The Jews also celebrate their New Year, which falls in September/October. It is a solemn season for self assessment and judgment in the life of a Jew. The Day of Atonement following the New Year is the most solemn day in the Jewish Calendar. Not a morsel of food or a drop of water will pass the lips of observant Jews from sun set of the previous day till after nightfall of the next day.
Hanukka or the ‘festival of lights’ is another popular celebration of the Jews.

BAKRID (Idul-Azha)
Bakrid is called the festival of sacrifice, and is one of the two important festivals of Islam. This is observed by Muslims all over the world. It is the commemoration of Abraham’s willingness to offer his only son as a sacrifice at God’s command.
The day dawns with a resounding of Thakbir (Alahu Akabr), the declaration that God is great. People dressed in their best clothes and proceed to Id-Gah, open space set apart for public prayer. After the ceremonial Id prayer, the leader addresses the congregation, exhorting them to be conscious of their duties to God. After prayers, the gathering exchange greetings and hug each other.
At homes, hearty feasts and social visits are characteristics of Muslims in Kerala. In this occasion, special meeting are organized in several places.

RAMADAN (Idul-Fitr )
This important Islamic festival is known as Idul-Fitr. Ramadan is the ninth month of Arabic Calendar, which is a fasting period for Muslims all over the world. They observe fasting during the day time and spend the major part of the night in devotion and prayer during this month.
When the month of Ramadan ends, and the crescent appears on the western horizon, the Idul-Fitr festival is celebrated. It commences with the distribution of food for the poor people. Early morning, people visit mosques or Id-Gah for prayers. After the ceremony by he Imam, they go home, visit friends and relatives. In Kerala, Muslim women, dressed in their best clothes and wearing jewellery, pay visits to neighbors or engage in entertainments.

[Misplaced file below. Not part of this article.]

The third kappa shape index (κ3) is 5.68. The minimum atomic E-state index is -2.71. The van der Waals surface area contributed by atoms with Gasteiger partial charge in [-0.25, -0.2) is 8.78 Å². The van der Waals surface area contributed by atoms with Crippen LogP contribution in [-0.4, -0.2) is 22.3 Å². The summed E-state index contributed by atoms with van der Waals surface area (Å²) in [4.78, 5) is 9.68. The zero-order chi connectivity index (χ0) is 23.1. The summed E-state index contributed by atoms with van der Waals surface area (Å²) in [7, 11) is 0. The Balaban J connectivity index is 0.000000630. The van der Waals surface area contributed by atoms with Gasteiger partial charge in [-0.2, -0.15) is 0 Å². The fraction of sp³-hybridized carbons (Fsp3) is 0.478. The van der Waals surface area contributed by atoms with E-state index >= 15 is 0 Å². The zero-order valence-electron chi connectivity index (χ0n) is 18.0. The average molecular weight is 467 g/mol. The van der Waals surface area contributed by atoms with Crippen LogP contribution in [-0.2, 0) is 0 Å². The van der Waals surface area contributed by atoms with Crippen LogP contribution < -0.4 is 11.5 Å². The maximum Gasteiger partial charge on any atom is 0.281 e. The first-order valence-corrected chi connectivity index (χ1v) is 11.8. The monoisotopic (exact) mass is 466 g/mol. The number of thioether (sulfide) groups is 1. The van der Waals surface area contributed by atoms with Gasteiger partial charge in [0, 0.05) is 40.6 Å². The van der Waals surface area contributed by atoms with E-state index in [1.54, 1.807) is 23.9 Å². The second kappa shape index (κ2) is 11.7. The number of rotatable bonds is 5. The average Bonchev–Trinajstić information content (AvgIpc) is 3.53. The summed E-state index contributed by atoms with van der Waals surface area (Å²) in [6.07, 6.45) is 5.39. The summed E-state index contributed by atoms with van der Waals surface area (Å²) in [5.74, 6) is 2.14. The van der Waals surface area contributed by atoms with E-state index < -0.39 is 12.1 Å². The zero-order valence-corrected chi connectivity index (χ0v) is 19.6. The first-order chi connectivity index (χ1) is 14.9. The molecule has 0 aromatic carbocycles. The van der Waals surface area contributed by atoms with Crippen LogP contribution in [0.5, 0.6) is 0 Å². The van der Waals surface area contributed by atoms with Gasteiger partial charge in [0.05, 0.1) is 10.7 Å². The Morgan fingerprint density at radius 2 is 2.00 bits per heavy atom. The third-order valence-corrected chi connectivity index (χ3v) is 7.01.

:: More Festivals

¤ Feast of Christ at Madre Deus Church, Vettukadu. 
- Special devotional rites and Eucharistic procession. (Third week of November).
¤ Handicrafts Heritage- Kerala at Kanakakkunnu Palace. Conducted in connect with the All India Handicraft Week Celebrations. 
- Display and sale of meticulously crafted articles unique to the State. (December). 
¤ Paramparya, the Ashtamudi arts and crafts festival at Asramam Maidan. 
Exhibition of the traditional arts, crafts and architectural themes of Kerala. (December). 
¤ Agri Fest at Kanakakkaunnu Palace. largest agricultural fair in the State. 
Hightlights -
Cultural shows and Fashion shows. (January).
¤ Swathi Sangeethoutsavam at Kuthiramalika Palace.  Annual classical music festival organised in honour of king -  Swathi Thirunal. 
An august gathering of eminent musicians from across.  (January).
¤ Utsavam at Paripally Kodimootil Sree Bhadrakali Temple.  Elephants offered as ritual offering. 
Cultural programmes and Gajamela (elephant pageant).  (February).
¤ Utsavam at Sreekandeswaram Temple. 
Kodiyettam, Ezhunallathu, Pallivetta, Kathakali and Ottanthuyllal (December).
¤ Utsavam at Janardhana Swamy Temple, Varkala. 
Rituals, Pallivetta, Arattu procession and Kathakali. (March).

¤ Mandala Pooja at Sree Dharamsastha Temple, Sabrimala. The day marks the end of 41 day period of austerities and prayer.  (December). 
¤ Gajamela at Parthasarathy Temple, Adoor.
Hightlights Grand elephants procession.  (January).
¤ Thaipooya Mahotsavam at Sree Subramanya Swamy Temple.
Highlights Thaipooya kavadiyattam and Chuttuvilakku.  (January).
¤ Utsavam at Sree Parthasarathy Temple, Aranmula.
Highlights Kodiyettam, Ritual arts, Kathakali, Pallivetta and Arattu. (January).
¤ Utsavam at Poruvazhi Malandam Temple. 
Folk arts and Kettukazhcha procession with kaala (bull motif), kuthira vela (horse motif) and decorated temple chariot.  (March).

¤ Utsavam at Kandiyur Mahadeva Temple.
Hightlights Kodiyettam, Arattu and Kathakali and Ottanthullal.  (December).